Logan Floyd and company (Photo/Jeremy Daniel)

Roxie’s cuckolded spouse, Amos Hart (Brian Kalinowski), gives his rendition of the iconic tune “Cellophane Man” about a man so ignored he is transparent to everyone. It’s a classic number.

Aside from the exceptional performances from the hoofers, the singing is weak, the acting weaker and the sound quality is off. The performers have little experience on the legit stage and, I’m sorry to say, it shows in the overall production. Not the quality we’ve come to expect from the National Theatre.

The Cellblock Tango (Photo/Jeremy Daniel)

Original Production Directed and Choreographed by Bob Fosse; Scenic Design by John Lee Beatty; Costume Design by William Ivey Long; Lighting Design by Ken Billington; Music Direction by Cameron Blake Kinnear.

Through November 27th at the National Theatre, 1321 Pennsylvania Avenue, NW, Washington, DC 20004. For tickets and information visit

Tina – The Tina Turner Musical is An All-Out Rock Concert of Electrifying Proportion

Tina – The Tina Turner Musical is An All-Out Rock Concert of Electrifying Proportion

Broadway at The National
National Theatre
Jordan Wright
October 9, 2022
Special to The Zebra

Naomi Rodgers as ‘Tina Turner’ (Photo/Matthew Murphy)

Anyone who has followed the struggles of Tina Turner’s young career launched by, and with, her abusive husband Ike Turner with The Ike and Tina Turner Revue to the moment she rejects his domination to forge her own path to stardom knows this story. Coming off its successful Broadway run, is the show that brings the story and the music to the stage – live and in vivid color.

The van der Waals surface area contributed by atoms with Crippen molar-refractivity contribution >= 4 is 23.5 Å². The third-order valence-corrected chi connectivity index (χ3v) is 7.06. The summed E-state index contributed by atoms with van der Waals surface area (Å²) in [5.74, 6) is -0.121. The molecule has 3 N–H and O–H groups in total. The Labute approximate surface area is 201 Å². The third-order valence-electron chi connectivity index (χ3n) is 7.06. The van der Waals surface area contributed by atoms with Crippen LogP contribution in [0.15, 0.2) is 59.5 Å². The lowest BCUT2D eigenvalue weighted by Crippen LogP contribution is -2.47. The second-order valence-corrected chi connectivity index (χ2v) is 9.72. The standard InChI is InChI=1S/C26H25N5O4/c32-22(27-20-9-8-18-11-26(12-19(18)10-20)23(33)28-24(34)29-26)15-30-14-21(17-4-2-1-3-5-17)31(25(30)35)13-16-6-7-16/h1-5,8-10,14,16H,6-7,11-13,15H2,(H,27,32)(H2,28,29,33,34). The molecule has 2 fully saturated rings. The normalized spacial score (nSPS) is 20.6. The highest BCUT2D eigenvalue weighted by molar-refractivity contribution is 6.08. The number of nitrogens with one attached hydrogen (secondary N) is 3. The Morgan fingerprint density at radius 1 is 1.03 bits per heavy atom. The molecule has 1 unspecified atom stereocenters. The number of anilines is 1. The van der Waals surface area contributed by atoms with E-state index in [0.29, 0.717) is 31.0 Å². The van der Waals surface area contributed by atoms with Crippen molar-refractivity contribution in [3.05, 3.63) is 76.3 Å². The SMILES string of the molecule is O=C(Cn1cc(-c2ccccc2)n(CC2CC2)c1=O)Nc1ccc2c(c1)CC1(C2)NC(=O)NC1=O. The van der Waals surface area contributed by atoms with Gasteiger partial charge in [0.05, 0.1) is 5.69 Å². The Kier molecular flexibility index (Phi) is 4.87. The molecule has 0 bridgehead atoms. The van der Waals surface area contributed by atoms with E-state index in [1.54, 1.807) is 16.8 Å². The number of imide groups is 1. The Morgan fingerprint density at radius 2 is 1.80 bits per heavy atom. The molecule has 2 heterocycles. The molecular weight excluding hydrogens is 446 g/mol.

Written by Pulitzer Prize winner Katori Hall with Frank Ketelaar and Kees Prins and directed by Phyllida Lloyd, Tina – The Tina Turner Musical follows little Anna Mae Bullock’s early life growing up poor in 1950’s Tennessee to her marriage to Ike Turner to the heights of her stratospheric solo career. The musical follows that tragic arc from the choir-singing daughter of a pastor to her early discovery of Buddhism and longing for recognition. The plot echoes her autobiography, “I, Tina: My Life Story” in that it catalogues the racism and marital strife she suffered before finding true love and becoming the 12-time Grammy Award winner and her comeback title as the “Queen of Rock n’ Roll”.